Friday, October 16, 2009


Today is a 100 day since Emin and Adnan are in prison.


They say the freedom is priceless.

They also say that freedom has a price to pay.

No contradiction – a very simple truth.

What are we ready to do for the freedom?

Are we ready to give up a good job with a high salary? Break up with someone we really love? Leave the family nest?

Are we ready to go our own way and make our own mistakes?


Milli, two days ago you’ve turned 30.

You have always been the one to spread the freedom all around you with an insane energy; to empower the weak; to stay cool with the strong; to inspire the frightened. You have always been THE change.

I remember the day I first met you almost four years ago when I was different and you were already crazy :)

I also remember the day we met in London last year after a long no-see period. I’ve changed. And you… You just looked at me and said: “I’m proud of you”. I smiled, because that was all I needed to hear to feel happy.

You’ve always taught me to see not a person, but his potential.
That enemy is not scary – it’s just afraid.
That even the most difficult challenges are necessary.

I’ve never listened. And had to learn it my own way by making my own mistakes during these 100 days, while you and Adnan were paying your freedom price with decency worth being proud of.

Two days ago you’ve turned 30.

Your friends and supporters gathered together all around the world to celebrate the day of Global Emotional Warming (that's how we named your birthday), to remember stories about you, to drink for both you and Adnan and even sing ‘Happy birthday’ in Azerbaijani. Your birthday became a flashmob of parties in London, Paris, Strasbourg, Istanbul, Ankara, Budapest, New York, Houston, Moscow, Basel and other cities of the World.

Milli, we need you back.

Yes, we’re even ready to listen to your endless speeches and countless ideas all day long, spend most of the day in a wi-fi café where you schedule all your meetings, argue and dispute over any topic you want any time of the day. Just come back.

We miss you every day.

Happy birthday.


There’s always a price to pay for freedom – a crossroads of comfort and imaginary happiness with artificial green grass along it.

The road of freedom is frightening, frustrating, usually lonely, but exciting and sincere. Once we step on it – there’s no way back.

And yes, we will imagine our life if we took ‘that’ job every time we check our wallets. And then remember people who paid much more for their freedom.

We will dream of mom’s dolma while eating a sandwich somewhere away from home. Then we’ll call her, go to sleep sadder than usual and wake up brand new next morning.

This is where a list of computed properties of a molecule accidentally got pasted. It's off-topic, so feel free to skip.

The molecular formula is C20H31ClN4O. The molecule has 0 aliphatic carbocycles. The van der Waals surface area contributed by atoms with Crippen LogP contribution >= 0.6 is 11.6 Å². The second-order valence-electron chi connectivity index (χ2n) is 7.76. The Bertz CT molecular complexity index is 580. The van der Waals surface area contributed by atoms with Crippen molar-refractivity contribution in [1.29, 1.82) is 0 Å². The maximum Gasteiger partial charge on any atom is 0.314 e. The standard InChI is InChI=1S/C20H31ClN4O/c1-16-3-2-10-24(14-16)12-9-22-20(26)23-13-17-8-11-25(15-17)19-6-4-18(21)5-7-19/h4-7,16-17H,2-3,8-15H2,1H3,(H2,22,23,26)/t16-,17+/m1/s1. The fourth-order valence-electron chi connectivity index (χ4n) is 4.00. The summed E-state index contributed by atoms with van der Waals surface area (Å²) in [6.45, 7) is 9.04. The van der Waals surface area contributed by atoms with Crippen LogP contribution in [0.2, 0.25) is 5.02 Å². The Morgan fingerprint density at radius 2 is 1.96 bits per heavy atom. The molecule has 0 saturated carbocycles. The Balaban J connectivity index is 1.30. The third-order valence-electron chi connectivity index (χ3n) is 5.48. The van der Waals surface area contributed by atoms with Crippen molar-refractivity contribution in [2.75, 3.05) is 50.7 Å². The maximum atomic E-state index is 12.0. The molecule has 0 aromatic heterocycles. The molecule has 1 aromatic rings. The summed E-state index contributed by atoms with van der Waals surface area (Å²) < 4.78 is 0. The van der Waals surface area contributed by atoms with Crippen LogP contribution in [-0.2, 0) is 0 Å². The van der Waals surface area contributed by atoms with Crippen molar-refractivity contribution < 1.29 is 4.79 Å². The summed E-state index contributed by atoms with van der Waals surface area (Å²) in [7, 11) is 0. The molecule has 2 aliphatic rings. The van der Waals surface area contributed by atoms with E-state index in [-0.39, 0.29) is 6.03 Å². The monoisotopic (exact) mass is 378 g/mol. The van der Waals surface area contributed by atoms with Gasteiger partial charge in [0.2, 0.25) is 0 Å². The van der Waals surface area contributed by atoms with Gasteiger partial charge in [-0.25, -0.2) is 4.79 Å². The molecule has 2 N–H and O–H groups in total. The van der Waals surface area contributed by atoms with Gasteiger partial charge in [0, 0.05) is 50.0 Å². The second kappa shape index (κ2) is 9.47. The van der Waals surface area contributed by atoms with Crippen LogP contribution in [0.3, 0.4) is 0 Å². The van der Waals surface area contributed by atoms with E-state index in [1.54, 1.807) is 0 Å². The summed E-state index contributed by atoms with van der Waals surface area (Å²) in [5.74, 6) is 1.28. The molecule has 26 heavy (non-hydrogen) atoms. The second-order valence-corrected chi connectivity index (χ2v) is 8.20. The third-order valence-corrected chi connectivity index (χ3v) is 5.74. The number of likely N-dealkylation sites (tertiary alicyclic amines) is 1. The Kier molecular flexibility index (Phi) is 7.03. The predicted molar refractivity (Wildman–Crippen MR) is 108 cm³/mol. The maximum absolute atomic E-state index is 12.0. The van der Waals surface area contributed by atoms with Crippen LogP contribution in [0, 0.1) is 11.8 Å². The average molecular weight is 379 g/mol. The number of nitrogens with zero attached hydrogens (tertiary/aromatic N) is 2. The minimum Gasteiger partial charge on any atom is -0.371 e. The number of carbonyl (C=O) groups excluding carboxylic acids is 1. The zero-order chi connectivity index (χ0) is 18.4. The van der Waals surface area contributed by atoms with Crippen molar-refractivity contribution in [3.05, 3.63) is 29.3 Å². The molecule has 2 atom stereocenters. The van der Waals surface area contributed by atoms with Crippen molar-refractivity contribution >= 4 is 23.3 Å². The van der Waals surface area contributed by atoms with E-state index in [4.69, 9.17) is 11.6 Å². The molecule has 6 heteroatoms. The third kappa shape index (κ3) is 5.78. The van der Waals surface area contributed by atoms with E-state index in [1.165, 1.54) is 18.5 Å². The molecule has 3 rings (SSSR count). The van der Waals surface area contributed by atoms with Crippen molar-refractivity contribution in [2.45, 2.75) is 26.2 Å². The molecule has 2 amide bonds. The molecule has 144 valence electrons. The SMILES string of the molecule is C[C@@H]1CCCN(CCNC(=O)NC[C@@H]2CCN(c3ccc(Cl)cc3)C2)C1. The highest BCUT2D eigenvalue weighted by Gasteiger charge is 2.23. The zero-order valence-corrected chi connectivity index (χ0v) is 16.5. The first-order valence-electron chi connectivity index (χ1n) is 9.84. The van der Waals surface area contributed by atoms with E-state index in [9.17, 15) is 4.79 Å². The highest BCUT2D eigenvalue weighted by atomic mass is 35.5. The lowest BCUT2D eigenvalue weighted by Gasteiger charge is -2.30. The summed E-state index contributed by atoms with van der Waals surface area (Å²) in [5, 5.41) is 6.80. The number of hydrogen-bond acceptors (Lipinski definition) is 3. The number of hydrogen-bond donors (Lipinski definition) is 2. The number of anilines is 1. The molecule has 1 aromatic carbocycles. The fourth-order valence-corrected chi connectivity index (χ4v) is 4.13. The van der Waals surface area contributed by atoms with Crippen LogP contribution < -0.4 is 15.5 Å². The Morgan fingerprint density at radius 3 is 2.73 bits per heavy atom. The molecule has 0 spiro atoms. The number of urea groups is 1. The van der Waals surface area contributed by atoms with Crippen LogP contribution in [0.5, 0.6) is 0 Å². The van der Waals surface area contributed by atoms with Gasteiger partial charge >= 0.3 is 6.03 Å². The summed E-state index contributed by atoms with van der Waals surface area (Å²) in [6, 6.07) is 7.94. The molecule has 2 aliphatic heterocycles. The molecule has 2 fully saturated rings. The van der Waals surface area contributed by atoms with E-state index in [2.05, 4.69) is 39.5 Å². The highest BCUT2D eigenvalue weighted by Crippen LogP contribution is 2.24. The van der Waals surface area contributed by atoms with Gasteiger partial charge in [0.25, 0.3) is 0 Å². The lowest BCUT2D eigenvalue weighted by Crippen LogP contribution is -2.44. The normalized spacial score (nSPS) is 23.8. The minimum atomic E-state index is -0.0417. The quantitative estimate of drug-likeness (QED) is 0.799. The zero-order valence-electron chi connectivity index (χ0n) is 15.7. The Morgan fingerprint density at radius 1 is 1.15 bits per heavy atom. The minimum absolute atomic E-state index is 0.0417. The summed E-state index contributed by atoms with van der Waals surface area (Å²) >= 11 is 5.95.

We will meet our ex-lovers on the streets and regret the decisions we made a while ago, but only for a moment. Then, leave confidently smiling.

Because once we taste the freedom – there’s nothing like it in the whole world. No, it doesn't make us fly and forget the reality - it shows us the exact path we shud take to live the life worth being proud of.

And this is the price one never regrets paying.


  1. Nigu, you are person with a big and beautiful heart. Once again, i'm proud that you consider me your friend. And i know that Milli and Adnan will read your posts, will know about your actions and will be proud with you too!

  2. '..– a crossroads of comfort and imaginary happiness with artificial green grass along it.' a landscape reminds me of UEA, have you made trip recently? )

  3. father's already 3years in's awful...every day I'm living in dreams, I'm waiting for only my father's freedom to be happy till my end of life... about life I knew only love and pink color 3years ago... now everything's black&white... ehh...

  4. ...that's really sad, I'm very sorry..

    Is the case political?

    I wish you and your family patience and soon release for your father!

  5. Never met u before, but i feel you. the strength and the loyalty to ur cause. happy belated birthday. the day of victory will soon come to pass

  6. Ok, rhetoric is very good and makes me actually feel it. But...sorry I've difficulty to believe in future of Azerbaijan. I hope it will be good. I really want to hope. But it is difficult, to be honest with you. I always attempt to see good and bad in any event, to the point of being absurd sometimes, but it looks hopeless...

    The Image

  7. ...unfair-being betrayed for their work for the future of this country
    ...lucky-for having loving friends and supporters like you, Nigar and many others.

    Upset? - No, I am not; work done won't go unnoticed.
    Jealous? - I am, in a way as I am not as great as those guys:)

    Price is being paid, change will come.